Wednesday, March 5 2003
The sometime first-person narrator is really just one of dozens of personalities literally shacking up in the head of the protagonist.
[It] takes the cultural confusion, the anachronism that is the New South and with tongue firmly in cheek, describes the region's dwindling pseudo-aristocratic heritage.
Gordy wasn't running a record company; he was running a factory.
He is . . . a skilled writer who infuses a tale of war with warmth, magic and humanity.
This is your quintessential dysfunctional family with intriguing secrets popping up all over the place.
Wednesday, February 26 2003
This desire to know and to accept that knowing is the only possible way forward is the theme tackled by Penelope Lively in her latest novel.
A beautifully written but ultimately unsatisfying novel about the trappings of life and the artifice of friendship.
Carefully and meticulously, van Heerden chronicles the notion of apartheid and its effect the inhabitants of Yearsonend.
The best love poetry (and there's a lot of it in this book) achieves this mingling of the solid and the intellectual.
Wednesday, February 19 2003
A work of mourning -- mourning for a humanity, an earth which has lost control through globalisation, through the irresponsibility of power-crazy politicians and businessmen.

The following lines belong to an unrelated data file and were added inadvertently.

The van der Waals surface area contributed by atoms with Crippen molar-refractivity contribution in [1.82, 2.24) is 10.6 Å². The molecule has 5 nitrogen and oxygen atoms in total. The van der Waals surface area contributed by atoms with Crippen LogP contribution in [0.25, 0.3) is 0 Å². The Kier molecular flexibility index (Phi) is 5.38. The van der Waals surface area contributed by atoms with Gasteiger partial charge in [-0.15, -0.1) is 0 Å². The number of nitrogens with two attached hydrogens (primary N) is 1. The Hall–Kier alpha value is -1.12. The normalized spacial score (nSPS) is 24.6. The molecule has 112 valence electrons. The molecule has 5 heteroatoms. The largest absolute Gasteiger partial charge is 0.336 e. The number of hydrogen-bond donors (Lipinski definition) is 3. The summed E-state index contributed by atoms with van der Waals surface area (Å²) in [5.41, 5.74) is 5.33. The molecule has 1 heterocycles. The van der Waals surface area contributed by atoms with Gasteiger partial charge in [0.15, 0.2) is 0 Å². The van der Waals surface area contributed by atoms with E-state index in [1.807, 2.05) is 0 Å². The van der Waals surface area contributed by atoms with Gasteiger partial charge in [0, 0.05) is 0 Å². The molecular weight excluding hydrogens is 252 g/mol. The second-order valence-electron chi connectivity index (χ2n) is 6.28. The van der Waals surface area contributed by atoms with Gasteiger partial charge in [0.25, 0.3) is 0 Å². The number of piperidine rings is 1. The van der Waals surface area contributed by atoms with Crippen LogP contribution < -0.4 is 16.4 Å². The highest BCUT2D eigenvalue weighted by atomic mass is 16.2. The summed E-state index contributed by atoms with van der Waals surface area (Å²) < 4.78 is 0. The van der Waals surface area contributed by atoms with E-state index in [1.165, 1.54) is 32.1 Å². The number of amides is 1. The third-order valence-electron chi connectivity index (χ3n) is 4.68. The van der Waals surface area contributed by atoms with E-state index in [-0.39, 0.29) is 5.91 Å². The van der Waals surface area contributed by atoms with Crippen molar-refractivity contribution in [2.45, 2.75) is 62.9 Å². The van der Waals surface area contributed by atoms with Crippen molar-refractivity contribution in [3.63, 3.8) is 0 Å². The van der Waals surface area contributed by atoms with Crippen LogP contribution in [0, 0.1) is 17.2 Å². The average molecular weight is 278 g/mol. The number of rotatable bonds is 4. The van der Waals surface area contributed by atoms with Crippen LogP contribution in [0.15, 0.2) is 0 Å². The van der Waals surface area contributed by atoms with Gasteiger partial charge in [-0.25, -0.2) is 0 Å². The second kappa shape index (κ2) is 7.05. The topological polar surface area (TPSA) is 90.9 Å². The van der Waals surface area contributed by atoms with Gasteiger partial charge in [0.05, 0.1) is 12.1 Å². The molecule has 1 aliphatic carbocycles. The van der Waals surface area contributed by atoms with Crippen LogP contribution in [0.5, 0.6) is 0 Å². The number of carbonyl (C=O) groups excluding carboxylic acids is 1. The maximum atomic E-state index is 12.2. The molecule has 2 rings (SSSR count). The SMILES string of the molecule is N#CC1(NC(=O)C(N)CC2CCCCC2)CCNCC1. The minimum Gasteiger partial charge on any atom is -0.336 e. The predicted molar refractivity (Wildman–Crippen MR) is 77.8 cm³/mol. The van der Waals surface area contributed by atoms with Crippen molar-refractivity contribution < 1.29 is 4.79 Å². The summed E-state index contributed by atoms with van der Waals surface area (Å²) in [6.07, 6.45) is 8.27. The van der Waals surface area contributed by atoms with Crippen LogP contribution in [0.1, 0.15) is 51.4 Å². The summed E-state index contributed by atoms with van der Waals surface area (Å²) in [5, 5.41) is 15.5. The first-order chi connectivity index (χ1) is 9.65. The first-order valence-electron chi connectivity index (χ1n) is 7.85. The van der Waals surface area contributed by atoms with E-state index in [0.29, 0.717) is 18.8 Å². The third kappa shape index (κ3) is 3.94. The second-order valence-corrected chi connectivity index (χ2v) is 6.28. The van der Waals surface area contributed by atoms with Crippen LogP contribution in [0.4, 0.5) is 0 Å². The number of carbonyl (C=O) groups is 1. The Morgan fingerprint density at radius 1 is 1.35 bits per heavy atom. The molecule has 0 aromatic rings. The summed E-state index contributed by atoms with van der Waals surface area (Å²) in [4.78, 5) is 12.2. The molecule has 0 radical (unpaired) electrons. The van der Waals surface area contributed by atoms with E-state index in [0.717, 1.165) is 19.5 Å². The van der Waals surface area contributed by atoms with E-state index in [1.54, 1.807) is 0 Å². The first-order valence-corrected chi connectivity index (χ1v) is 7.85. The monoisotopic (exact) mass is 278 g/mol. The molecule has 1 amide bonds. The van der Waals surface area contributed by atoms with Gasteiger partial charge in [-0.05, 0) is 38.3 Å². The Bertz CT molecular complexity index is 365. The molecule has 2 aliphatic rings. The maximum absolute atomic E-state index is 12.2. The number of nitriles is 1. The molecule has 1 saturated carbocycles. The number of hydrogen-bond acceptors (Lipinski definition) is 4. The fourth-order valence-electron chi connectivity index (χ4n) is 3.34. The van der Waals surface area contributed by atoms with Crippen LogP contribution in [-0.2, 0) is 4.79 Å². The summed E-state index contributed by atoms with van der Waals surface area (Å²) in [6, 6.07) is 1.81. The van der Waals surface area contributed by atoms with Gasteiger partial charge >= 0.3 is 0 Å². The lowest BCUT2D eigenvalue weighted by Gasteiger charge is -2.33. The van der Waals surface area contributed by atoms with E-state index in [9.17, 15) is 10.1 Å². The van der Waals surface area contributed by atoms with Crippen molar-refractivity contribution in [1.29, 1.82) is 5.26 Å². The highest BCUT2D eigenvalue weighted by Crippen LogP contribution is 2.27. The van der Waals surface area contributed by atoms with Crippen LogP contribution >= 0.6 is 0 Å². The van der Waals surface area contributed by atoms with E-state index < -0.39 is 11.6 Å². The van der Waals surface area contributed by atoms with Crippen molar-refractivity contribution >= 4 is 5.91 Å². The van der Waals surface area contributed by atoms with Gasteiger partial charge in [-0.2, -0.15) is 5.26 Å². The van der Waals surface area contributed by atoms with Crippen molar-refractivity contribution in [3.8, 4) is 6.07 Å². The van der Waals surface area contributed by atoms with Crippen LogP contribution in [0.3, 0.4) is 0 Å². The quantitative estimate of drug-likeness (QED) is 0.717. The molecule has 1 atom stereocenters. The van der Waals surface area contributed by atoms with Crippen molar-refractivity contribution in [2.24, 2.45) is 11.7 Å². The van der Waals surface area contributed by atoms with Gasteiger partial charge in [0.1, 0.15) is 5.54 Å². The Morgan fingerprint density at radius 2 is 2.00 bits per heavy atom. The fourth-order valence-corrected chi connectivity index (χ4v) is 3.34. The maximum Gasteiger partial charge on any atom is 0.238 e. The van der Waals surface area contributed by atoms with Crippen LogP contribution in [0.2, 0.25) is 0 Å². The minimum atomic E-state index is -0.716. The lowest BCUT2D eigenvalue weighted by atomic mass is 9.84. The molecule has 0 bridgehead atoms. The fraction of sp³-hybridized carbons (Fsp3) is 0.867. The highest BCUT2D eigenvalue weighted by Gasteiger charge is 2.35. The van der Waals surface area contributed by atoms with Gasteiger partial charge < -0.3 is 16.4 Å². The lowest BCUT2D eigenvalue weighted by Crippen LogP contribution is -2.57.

It is sparkling, sophisticated and heady -- and more than a little addictive.
An intense extrapolation of the crises that have sullied Zimbabwe over the last three decades.
Deserves a spot on every bookshelf (Stones fan, or no Stones fan). And to the gentlemen of the Rolling Stones we have this to say: Thanks, and for our sake, please keep rockin'.
Has little to do with mountain climbing and a lot to do with the general situation of humankind.
Wednesday, February 12 2003
Underground USA: Filmmaking beyond the Hollywood Canon, Edited by Xavier Mendik and Steven Jay Schne
Hollywood moulded some of the most promising filmmakers into mainstream clones.
'Regular people' can read and appreciate Bukowski. I doubt scholars will find a distinct identity in each successive volume of his posthumous work, but that doesn't seem terribly unusual to me.
Records the tale of a people who are at the intersection of the two groups most terrorized and abused during American's colonial and post-colonial history.
The story is interesting in the cultural context the author provides but, ultimately, it fails to satisfy on a deeper level.
As I sit here in a fabulous new pair of striped, sparkly, 1972 polyester pants and a furry-collared shirt with dachshunds racing across the sleeves, I wonder what my shopping habits say about me in the context of these words from cultural critic Thomas Hine's newest book.
It doesn't really matter whether you believe he's a fashion genius or the world's luckiest tie salesman, because anyone who has read the book on Ralph Lauren knows that he's both, in addition to something else: an ice-cold businessman with a heart of steel.